So, you've decided to host your very first Thanksgiving. Congratulations on this life milestone! The main thing to remember here is that while a traditional Thanksgiving dinner is time-consuming and often involves many dishes, the cooking itself is not actually that hard. Just think: lots of people manage to do it every single year, and somehow they survive. You're going to be great.
Still, there are things you should know before you begin; things that will streamline your process and delight your guests, if only someone would tell you what they are. I will be that person.
Here are five things to know before you dive in.
1. Serve bubbles.
People love bubbles! Serve before dinner to feel festive, or with dinner, thus solving your white or red dilemma. It doesn't have to be expensive, either. You can get a totally decent bottle of sparkling wine for under $15, and it will put everyone in a celebratory sort of mood. Chill a lot of it; it will be popular.
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2. Plan (and cook) ahead!
Unless you live in a very fancy house, or a professional kitchen, it is likely you are limited to four burners, one oven set at one temperature, a limited collection of pots and pans, and perhaps a toaster. That is all.
And that is enough!
But you must think through your order of operations: You can bake a pie, and you can roast a turkey, but it is unlikely you can do both at the same time. Luckily, a little planning goes a long way. Also luckily, the vast majority of traditional Thanksgiving dishes can be made ahead. They may even be better for it!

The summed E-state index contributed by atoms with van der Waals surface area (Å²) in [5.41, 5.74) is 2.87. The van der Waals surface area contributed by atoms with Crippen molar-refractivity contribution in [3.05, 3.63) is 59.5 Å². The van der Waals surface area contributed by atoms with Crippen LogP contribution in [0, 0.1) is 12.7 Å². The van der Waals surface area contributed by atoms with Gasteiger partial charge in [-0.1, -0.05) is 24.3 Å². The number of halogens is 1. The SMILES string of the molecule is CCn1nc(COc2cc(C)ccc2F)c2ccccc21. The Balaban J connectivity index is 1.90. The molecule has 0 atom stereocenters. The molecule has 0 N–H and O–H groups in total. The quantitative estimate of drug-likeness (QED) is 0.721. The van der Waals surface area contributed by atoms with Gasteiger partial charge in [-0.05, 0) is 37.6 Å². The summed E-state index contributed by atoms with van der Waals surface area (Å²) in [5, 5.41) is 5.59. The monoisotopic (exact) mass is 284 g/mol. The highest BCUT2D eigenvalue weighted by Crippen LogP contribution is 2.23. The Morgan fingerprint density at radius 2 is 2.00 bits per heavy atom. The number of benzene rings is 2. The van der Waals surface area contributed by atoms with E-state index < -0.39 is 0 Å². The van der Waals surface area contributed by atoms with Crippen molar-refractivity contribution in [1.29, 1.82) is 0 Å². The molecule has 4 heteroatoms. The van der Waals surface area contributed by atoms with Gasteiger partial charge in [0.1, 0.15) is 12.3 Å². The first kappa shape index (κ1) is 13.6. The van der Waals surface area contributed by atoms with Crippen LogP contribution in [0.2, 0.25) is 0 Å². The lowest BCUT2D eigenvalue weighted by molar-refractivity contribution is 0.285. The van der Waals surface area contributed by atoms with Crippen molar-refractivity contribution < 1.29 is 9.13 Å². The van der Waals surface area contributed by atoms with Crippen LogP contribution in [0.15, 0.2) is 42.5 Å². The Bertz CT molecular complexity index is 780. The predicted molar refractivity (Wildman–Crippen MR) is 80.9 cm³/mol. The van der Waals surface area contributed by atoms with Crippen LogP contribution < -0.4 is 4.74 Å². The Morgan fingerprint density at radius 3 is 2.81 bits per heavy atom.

Also, never forget that a turkey can stand, tented, for quite some time and, in fact, it is easier to carve if it does.
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3. You don't have to cater to every conceivable dietary restriction.
And I say this as a person with dietary restrictions. The great thing about Thanksgiving is that there is so much food, an abundance of food, food of all kinds: starches! Vegetables! Meats! Rolls! Pies! Cakes! Dishes that are naturally vegan, like roasted potatoes and Brussels sprouts! Dishes that are naturally gluten-free, like roasted potatoes and Brussels sprouts!
There is nothing wrong with a meal of side dishes — side dishes are the best part, anyway. And, if you're truly worried that a particular guest will have nothing to eat, invite them to bring a dish that meets their needs to share with the group. It will be like a cultural exchange, but with allergies.
(Obviously, this doesn't apply to life-threatening allergies. At the bare minimum, your goal for Thanksgiving should be not to kill your guests.)
4. Tell people exactly what to bring.
When you issue your invitations, be very, very specific when people ask about "bringing something." People love being told what to do! It makes us feel in control of our lives. Also, if you don't specify, you are going to end up with a lot of wine, which is, sadly, not a food.
That said, it is nice to ask your guests if they have a specialty, but you are the host, which gives you power — if you've already got the green beans covered, it is fine to say so.
5. However many serving utensils you think you need, you will need more.
This is especially true for sharp knives and cutting boards. Also, serving spoons. Are they all clean? Make sure they are all clean. Make sure they are polished, if you are into that kind of thing. Borrow some, or buy plastic, if you must. Just remember: teaspoons are not serving spoons.
Have you hosted Thanksgiving before? What's your best advice for first-timers?